Big Screen Berkeley: ‘Le corbeau’

Poison pen letters plague a small French town in Le corbeau

French filmmaker Henri-Georges Clouzot is largely remembered today for his 1955 classic Les Diaboliques, a film so suspenseful and shocking that it has been compared to the best of Hitchcock ever since its release over 60 years ago. Indeed, it’s rumored that Hitchcock had tried to obtain the filmmaking rights to its source material – a novel by Pierre Boileau and Thomas Narcejac – but was beaten to the punch by Clouzot by only a few hours.

Clouzot, however, was no one-trick pony: his previous feature, 1953’s Le salaire de la peur (The Wages of Fear) was every bit the nailbiting equal of Les Diaboliques. Indeed, the Francophone master of suspense had been keeping Gallic audiences on the edge of their seats since the war years, when he had to contend with both German and Vichy French approbation while producing Le Corbeau (The Raven, screening at Pacific Film Archive at 8 p.m. on Saturday, Sept. 8 and at 5 p.m. Sunday, Sept. 9).

Shot during the occupation, Le corbeau‘s production created difficulties for Clouzot that would plague him for years to come. Vichy collaborators judged the film unfit for consumption; its depiction of small-minded provincial life was also considered beyond the pale by the Free French at a time when appeals for traditional patriotism were considered an essential part of the struggle to liberate the country from Nazi hegemony.

Le corbeau would leave Clouzot in the bad graces of his countrymen for several years – he wouldn’t make another film until 1947 – but, viewed from the distance of 75 years, it’s clearly neither pro-German nor anti-French propaganda. Though produced by a German company, Continental, the film should be considered general commentary on the foibles of human nature, and the questionable behavior of individuals in difficult times, rather than any endorsement of German superiority.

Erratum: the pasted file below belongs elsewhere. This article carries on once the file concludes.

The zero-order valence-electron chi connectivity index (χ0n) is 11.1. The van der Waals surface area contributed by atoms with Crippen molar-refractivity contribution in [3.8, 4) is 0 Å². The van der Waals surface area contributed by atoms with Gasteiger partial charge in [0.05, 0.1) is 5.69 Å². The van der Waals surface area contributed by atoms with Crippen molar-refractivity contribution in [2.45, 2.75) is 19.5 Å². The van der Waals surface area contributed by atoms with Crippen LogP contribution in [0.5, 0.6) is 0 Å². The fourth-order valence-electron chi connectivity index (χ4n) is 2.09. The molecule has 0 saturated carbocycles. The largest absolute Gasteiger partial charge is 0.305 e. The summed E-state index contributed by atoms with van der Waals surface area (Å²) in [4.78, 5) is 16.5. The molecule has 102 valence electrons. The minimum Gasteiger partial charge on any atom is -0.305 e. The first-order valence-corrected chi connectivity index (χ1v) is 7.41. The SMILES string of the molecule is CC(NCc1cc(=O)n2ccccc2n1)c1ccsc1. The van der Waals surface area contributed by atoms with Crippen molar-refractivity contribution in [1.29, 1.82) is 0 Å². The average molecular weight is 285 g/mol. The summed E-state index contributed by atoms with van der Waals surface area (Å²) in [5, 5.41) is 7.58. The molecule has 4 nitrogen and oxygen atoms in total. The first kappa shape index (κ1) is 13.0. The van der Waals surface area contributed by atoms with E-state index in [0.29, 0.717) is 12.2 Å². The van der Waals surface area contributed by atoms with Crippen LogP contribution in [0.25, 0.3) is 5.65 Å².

Clifton Webb-lookalike Pierre Fresnay (Rules of the Game) plays Germain, a doctor accused of being an abortionist by an anonymous poison pen letter signed by ‘The Raven’. Fresnay’s chilly personality and dislike of children don’t help him shake off the accusations – and then similar accusatory letters begin to arrive in other people’s mailboxes.

Is Laura (Micheline Francey), young trophy wife of hospital director M. Vorzel (Pierre Larquey), an adulteress? Is cheeky 14-year old postal clerk Rolande (Liliane Maigné) lifting valuables from the mail? Is nurse Marie (Héléna Manson) stealing morphine from the hospital pharmacy?

It’s quite possible that all – or none – of the accusations are true, and, as the plot develops, light begins to be cast on the foibles and secrets of each of The Raven’s victims. With no Motion Picture Production Code to police the film’s tone and characterizations, it’s apparent Clouzot believes no on is truly innocent, and his screenplay (co-written with Louis Chavance) maintains suspense to the end; a first-timer to Le corbeau is unlikely to discern the identity of The Raven until the final reel. Withal, this is one the best suspense films of the 1940s.